Wednesday, May 27, 2015

How I won my property assessment hearing

When my wife and I received our property tax statement last year, we were disappointed to see a significant jump in the amount we owed. This was because our home's market value had increased, at least in the judgment of the Los Angeles County assessor.

Thanks a lot, Improving Real Estate Market.

Still, it seemed like the assessor had gone too far. The official estimate of our property value was too high, in my opinion. When I looked at comparable sales in our neighborhood "comps," in real estate parlance they seemed to back me up.

The difference in opinion wasn't great the assessor had our house pegged at $596,000, while my research suggested that it should be about $30,000 lower.

I asked the assessor's office to review our account and reduce our assessment. This is a fairly common practice. Property valuation is not an exact science, and the assessor has a county-full of properties to keep an eye on -- they can make mistakes.

I thought my request was a modest one, so I was surprised when I received a mailed notice from the assessor saying the county was sticking with its number.

The next step was to submit an appeal to the Los Angeles County Assessment Appeals Board. At this point, you have a choice: You can go directly before the full board, a rather formal procedure. Or you can have your appeal heard by a "hearing officer" in a more relaxed setting. I chose the latter.

The wheels of government do not spin fast in Los Angeles – it took a good six months from application to actually getting my hearing.

When the fateful day finally arrived, I went to downtown Los Angeles, into the huge Hall of Administration, and down into a windowless hearing room in the basement.

There were about 25 people total in the room. I had wondered if the room would be solemnly quiet like a courtroom, but in fact there was a buzz of multiple conversations going simultaneously.

There were three hearing officers –  the "judges," in effect – sitting at separate tables. Sitting across from each of them was a representative of the assessor's office and a property owner. As new cases were called, the hearing officer and the assessor rep stayed put; property owners came and went.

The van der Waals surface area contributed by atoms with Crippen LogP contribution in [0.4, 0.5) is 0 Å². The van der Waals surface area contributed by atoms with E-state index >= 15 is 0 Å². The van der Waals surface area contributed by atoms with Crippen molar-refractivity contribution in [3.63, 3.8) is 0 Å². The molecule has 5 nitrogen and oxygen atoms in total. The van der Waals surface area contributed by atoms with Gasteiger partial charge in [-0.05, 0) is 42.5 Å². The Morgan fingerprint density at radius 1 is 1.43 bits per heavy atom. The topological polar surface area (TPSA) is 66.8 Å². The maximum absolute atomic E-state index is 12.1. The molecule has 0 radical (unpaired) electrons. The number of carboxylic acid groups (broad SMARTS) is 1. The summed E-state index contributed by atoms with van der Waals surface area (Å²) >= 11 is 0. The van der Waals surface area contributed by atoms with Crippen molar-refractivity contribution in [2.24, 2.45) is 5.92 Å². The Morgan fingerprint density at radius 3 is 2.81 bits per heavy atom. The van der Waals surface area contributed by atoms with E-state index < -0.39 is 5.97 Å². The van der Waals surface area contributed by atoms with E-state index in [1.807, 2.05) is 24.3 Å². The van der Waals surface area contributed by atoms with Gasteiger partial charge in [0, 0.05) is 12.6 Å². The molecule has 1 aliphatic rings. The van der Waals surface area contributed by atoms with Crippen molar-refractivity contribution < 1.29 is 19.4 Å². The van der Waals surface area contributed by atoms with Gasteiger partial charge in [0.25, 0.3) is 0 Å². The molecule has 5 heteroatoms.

I checked in with a clerk in the room and sat down to wait –  and watch. While I couldn't hear full conversations from the cases going on, I could pick up enough to get a sense of what was happening.

One man owned a property in Rolling Hills (a wealthier city south of Los Angeles) and in making his case he said, "The only things that matter in Rolling Hills is lot size and view. And I have no view." The assessor rep seemed to challenge that, and the homeowner replied, "Well, sure I have a view of the canyon, but that's not worth anything. It's all about whether you have an ocean view."

I couldn't follow the full back and forth, but it appeared they came to a compromise and the property owner walked away happy.

In a couple cases the assessor rep had an immediate "offer" as soon as the property owner sat down. One man, whose property was assessed somewhere in the $400,000s got an offer in the $200,000s. Not surprisingly, he took it. You gotta wonder how a mis-estimate like that occurs.

The only real contentious moment I saw was at one table where the hearing officer kept telling the property owner that he hadn't met his burden of proof. Apparently, he hadn't brought any comps.

"Sir, you have to bring evidence," she said. "You brought no evidence."

When the owner continued to argue, she said loudly, "Denied! Denied!"

(Even if you are denied by the hearing officer, you can still take your case to the full Assessment Appeals Board.)

Pretty quickly, it was my turn. I stepped forward and sat down. The hearing officer and the assessor's rep introduced themselves. As instructed, I had brought copies of my comps for both of them. I shared those.

The assessor's rep handed me his material, as well. I noticed that two of our three comps were the same.

I got to speak first. I didn't think my case was too complicated so I got right to the point. Looking at the average cost per square feet on my comps, I said, would put out property value at $572,000. Take off another $5,000 because we're in the flight path of an airport, and I said our property should be assessed at $567,000.

I may actually have gone too fast. When I finished, the assessor rep was still thumbing through the materials I had given him. So I restated my point.

He looked at my figures, did a little math and said, basically, "How about $570,000." Deal. I said. It was done.

I was pleased, but I had one more question for the assessor rep. "Will we get a refund mailed to us?"

"Yes," he said. "But don't hold your breath."


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